Last week the U.S. President reaffirmed his commitment to the region, saying, ``We will be strengthening our presence in the Asia-Pacific and budget reductions will not come at the expense of that critical region.” This major strategic shift is seen as a rebalance of strength to counter China’s increasing economic and military power and its growing assertiveness in the critical areas of territorial disputes in the South China Sea, which can threaten the freedom of the sea lane for international trade.
Obama’s defense doctrine was premised on the extrications from Iraq and Afghanistan and the unavoidable spending cuts, and perhaps a political necessity to prove that his presidency would not weaken American security. The timing of the announcement was perfectly synchronized with the beginning of the presidential primaries of the Republican candidates, many of whom support a strong U.S. military.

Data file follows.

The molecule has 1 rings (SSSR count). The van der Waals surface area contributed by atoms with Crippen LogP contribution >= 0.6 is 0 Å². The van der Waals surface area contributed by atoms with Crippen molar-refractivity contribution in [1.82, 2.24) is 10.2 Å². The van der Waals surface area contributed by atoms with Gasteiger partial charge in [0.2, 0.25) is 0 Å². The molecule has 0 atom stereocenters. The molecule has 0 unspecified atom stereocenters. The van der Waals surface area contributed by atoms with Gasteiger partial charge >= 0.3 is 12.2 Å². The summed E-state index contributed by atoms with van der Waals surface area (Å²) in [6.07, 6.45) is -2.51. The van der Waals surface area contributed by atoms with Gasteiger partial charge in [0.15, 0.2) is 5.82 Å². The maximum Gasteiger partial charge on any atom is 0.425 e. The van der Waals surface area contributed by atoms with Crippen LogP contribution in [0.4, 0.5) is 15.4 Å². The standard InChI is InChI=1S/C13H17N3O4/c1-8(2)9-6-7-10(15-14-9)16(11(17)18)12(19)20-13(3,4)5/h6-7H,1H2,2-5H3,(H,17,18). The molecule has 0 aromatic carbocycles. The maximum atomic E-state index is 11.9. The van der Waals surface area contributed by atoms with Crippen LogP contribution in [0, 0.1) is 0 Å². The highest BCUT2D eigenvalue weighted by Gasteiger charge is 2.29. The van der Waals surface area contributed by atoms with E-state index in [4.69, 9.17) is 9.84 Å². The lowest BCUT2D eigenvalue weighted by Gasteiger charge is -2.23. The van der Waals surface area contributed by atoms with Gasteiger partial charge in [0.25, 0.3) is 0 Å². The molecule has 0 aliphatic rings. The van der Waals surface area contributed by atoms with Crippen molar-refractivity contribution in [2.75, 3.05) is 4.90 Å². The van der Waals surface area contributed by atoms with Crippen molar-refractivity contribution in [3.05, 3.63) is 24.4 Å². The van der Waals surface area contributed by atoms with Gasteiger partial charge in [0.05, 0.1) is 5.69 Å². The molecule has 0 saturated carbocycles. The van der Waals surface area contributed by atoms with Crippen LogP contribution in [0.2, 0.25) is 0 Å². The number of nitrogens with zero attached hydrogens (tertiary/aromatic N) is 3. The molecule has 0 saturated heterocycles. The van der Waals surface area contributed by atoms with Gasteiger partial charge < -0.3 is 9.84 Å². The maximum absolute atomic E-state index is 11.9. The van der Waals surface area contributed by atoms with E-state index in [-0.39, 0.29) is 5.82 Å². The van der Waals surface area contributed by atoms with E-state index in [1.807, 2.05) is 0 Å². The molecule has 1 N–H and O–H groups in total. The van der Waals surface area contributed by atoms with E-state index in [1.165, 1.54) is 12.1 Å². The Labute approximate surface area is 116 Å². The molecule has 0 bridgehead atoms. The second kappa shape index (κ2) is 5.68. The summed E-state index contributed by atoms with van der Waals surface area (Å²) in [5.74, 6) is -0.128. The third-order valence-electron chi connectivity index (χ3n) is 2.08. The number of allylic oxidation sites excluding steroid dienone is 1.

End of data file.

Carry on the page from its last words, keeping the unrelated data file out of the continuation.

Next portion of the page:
In Beijing, the Global Times said China must not give up its security presence in Asia and it would pay a price if it retreats in the face of the new U.S. strategy. In Seoul, the defense ministry’s deputy for policy Lim Hwan-bin said U.S. officials allegedly had assured that the strategy would have no impact on U.S. forces in Korea.
Many pundits in Seoul agree that despite some concerns about the uncertainty of the new North Korean leadership under Kim Jong-un regarding its military behavior, Obama’s strategy would not have immediate impact on the security situation on the Korean Peninsula. Pyongyang, in its New Year’s joint editorial, demanded withdrawal of U.S. forces from the South, without giving any hint of offensive bellicosity.